Treatment of full-layer skin defects using decellularized pig skin dermal matrix
Keywordsskin defects, decellularized dermal matrix
The choice of treatment methods for complex skin defects poses certain technical and medical difficulties related to the choice of material for filling the wound defect and its antigenic compatibility. A promising direction in the treatment of skin defects is the use of decellularized (celluless) pig skin, the composition and structure of which is as close as possible to the patient's dermis.
The aim of the study was to analyze the clinical case of a patient with a basal cell carcinoma in the right wing of the nose, who was treated with full-layer skin defects using a decellularized dermal matrix from pig skin.
Material and methods of investigation. Patient P., 94 years old, with a basal cell carcinoma in the area of the right wing of the nose, underwent treatment. As a material applied directly to the wound, a flap of acellular dermal matrix (ADM) of pig skin with preservation of the native structure was used.
Results. 6 weeks before the visit to the dermatologist, the patient developed a pea-sized papule on the skin in the area of the wing of the nose, which increased in size and became painful on palpation. When examining the skin in the area of the right wing of the nose, a tumor-like formation was observed, 1x1 cm in size, flesh-colored, with peeling on the surface and vascularization, firm consistency, painful. Regional lymph nodes are not enlarged. The formation is clearly separated from healthy skin. The oncologist made a diagnosis: basal cell carcinoma. The tumor was removed, resulting in a full-layer skin defect measuring 1x1.5 cm with connection to the nasal cavity. Acellular dermal matrix was used to close the defect on the 3rd day after surgery. The flap was placed so that it did not cover the skin around the wound. With the help of "Levomykol" ointment, a moist chamber was created over the dermal flap. The dressing was changed every 2-3 days. On the 14th day, the flap peeled off, a granulating wound with signs of marked marginal epithelization formed in its place. The bottom of the wound was located almost at the same level as the intact skin. On the 21st and 26th day, active marginal epithelization of the wound and wound healing under the scab were noted. The bandage was not used during this period. On the 32nd day, the wound closed.
Conclusions. Decellularized dermal matrix of pig skin when closing a full-layer postoperative skin defect creates optimal conditions for reparative wound regeneration. The effectiveness of its use is due to the presence of a collagen matrix in it, from which the nuclear elements of cells have been removed, which does not lead to immune aggression. The clinical case proves the expediency of using the decellularized dermal matrix of pig skin in the treatment of full-layer skin defects of various genesis.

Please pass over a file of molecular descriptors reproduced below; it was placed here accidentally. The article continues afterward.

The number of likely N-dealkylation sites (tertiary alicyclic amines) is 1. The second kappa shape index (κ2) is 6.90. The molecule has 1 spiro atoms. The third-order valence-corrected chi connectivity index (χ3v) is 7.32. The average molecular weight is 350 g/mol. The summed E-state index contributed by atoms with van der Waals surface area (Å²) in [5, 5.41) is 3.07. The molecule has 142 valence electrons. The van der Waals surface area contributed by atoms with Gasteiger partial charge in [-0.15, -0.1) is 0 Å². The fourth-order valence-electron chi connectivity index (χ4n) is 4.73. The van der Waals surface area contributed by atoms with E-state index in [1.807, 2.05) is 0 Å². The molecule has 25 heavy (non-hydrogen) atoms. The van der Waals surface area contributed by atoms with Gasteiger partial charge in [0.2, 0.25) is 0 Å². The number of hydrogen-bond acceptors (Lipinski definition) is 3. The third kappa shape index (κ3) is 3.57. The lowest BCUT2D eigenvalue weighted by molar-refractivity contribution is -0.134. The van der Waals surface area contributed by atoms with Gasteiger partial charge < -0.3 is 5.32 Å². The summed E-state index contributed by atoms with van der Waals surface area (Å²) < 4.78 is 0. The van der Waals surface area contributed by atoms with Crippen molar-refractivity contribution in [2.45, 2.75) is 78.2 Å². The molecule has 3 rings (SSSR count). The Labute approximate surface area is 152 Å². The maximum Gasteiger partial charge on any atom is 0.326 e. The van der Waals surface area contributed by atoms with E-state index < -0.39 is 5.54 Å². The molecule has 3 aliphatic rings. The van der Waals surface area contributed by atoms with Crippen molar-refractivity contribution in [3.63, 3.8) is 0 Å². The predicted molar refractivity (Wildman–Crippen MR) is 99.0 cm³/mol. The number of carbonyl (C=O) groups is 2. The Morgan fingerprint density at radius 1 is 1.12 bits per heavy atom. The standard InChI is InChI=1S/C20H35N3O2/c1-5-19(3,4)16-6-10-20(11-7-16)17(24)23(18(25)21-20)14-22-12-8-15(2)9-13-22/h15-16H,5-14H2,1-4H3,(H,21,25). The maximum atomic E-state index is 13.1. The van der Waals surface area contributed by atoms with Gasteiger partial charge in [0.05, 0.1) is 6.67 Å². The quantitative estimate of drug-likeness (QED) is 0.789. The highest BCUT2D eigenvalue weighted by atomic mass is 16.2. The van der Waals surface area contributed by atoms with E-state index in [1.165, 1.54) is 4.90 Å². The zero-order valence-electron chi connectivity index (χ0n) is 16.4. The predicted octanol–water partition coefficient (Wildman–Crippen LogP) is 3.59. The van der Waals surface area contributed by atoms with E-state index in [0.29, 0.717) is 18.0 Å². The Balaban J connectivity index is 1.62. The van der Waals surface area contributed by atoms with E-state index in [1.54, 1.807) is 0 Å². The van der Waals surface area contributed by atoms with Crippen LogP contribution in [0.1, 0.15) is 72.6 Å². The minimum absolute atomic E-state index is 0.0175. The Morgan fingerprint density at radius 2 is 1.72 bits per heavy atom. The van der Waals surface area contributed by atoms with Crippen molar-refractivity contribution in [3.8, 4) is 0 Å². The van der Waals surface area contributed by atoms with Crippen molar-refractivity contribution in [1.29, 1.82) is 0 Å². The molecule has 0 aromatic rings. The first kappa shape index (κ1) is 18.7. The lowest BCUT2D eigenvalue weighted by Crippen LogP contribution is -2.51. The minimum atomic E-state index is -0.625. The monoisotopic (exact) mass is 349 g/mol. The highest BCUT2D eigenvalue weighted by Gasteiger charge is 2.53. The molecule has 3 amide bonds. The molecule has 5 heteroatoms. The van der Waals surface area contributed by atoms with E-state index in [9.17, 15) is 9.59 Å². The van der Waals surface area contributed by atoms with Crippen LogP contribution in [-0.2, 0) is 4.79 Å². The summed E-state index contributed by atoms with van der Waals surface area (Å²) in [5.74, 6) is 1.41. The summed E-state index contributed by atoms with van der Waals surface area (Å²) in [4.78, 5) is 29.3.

Debeer S.; LeLuduec J. B.; Kaiserlian D.; Laurent P.; Nicolas J. F.; Dubois B.; Kanitakis J. Comparative histology and immunohistochemistry of porcine versus human skin. Eur. J. Dermatol.23(4): 456–466; 2013.
Summerfield A.; Meurens F.; Ricklin M. E. The immunology of the porcine skin and its valueas a model for human skin. Mol. Immunol.66(1): 14–21; 2015.
Liao J.; Joyce E. M.; Sacks M. S. Effect sofdecellularization on the mechanical and structural properties of the porcine aortic valveleaflet.Biomaterials29(8): 1065–1074; 2008.
Lee W.; Miyagawa Y.; Long C.; Cooper D. K.; Hara H. A comparison of three methods of decellularization of pig cornea store duce immunogenicity.Int. J. Opthamol.7(4): 587–593; 2014.
Hrebikova H, Diaz D, Mokry J. Chemical decellularization: a promising approach for preparation of extracellular matrix. Biomed Pap Med Fac Univ Palacky Olomouc Czech Repub. 2015;159(1):12-7.
Crapo, P. M.; Gilbert, T. W.; Badylak, S. F. Anoverview of tissue and wholeorgan decellularization processes. Biomaterials 2011, 32 (12), 3233−3243.
Riau A. K.; Beuerman R. W.; Lim L. S.; Mehta J. S. Preservation, sterilization and de-epithelialization of human amniotic membrane for useinocular surface reconstruction.Biomaterials31(2): 216–225; 2010.
Olczyk P.; Mencner L.; Komosinska-Vassev K. The role of the extracellular matrix components in cutaneous wound healing.BioMed. Res. Int. 2014: 747584; 2014.
Volk S. W.; Iqbal S. A.; Bayat A. Interactions of the extracellular matrix and progenitor cells in cutaneous wound healing. Adv. WouldCare2(6): 261–272; 2013.
I. S. Kulyanda, L. Ya. Fedonyuk, A. I. Dovgalyuk, S. B. Kramar, O. O. Kulyanda Production of acellular dermal matrix from pig skin: morphological analysis. Achievements of clinical and experimental medicine. 2020. No. 4, pp. 107-113.
Snyder D.L., Sullivan N., Schoelles K.M. Skin substitutes for treating chronic wounds. Technology Assessment Report. – London: ECRI Institute Evidence-based Practice Center (EPC), 2012. – 290 р.
Badylak S.F., Taylor D., Uygun K. Whole-organ tissue engineering: decellularization and recellularization of three-dimensional matrix scaffolds // Annu. Rev. Biomed. – 2011. - №13. – Р. 27–53.
Ellis, C. Acellular dermal matrices in hand reconstruction / C. Ellis, D. Kulber //Plast. Reconstr. Surg. – 2012. – №130, Suppl 2. – Р. 256-269.
How to Cite
This work is licensed under a Creative Commons Attribution-NonCommercial-ShareAlike 4.0 International License.
The periodical offers access to content in the Open Access system under the Creative Commons Attribution-NonCommercial-ShareAlike 4.0
Number of views and downloads: 71
Number of citations: 0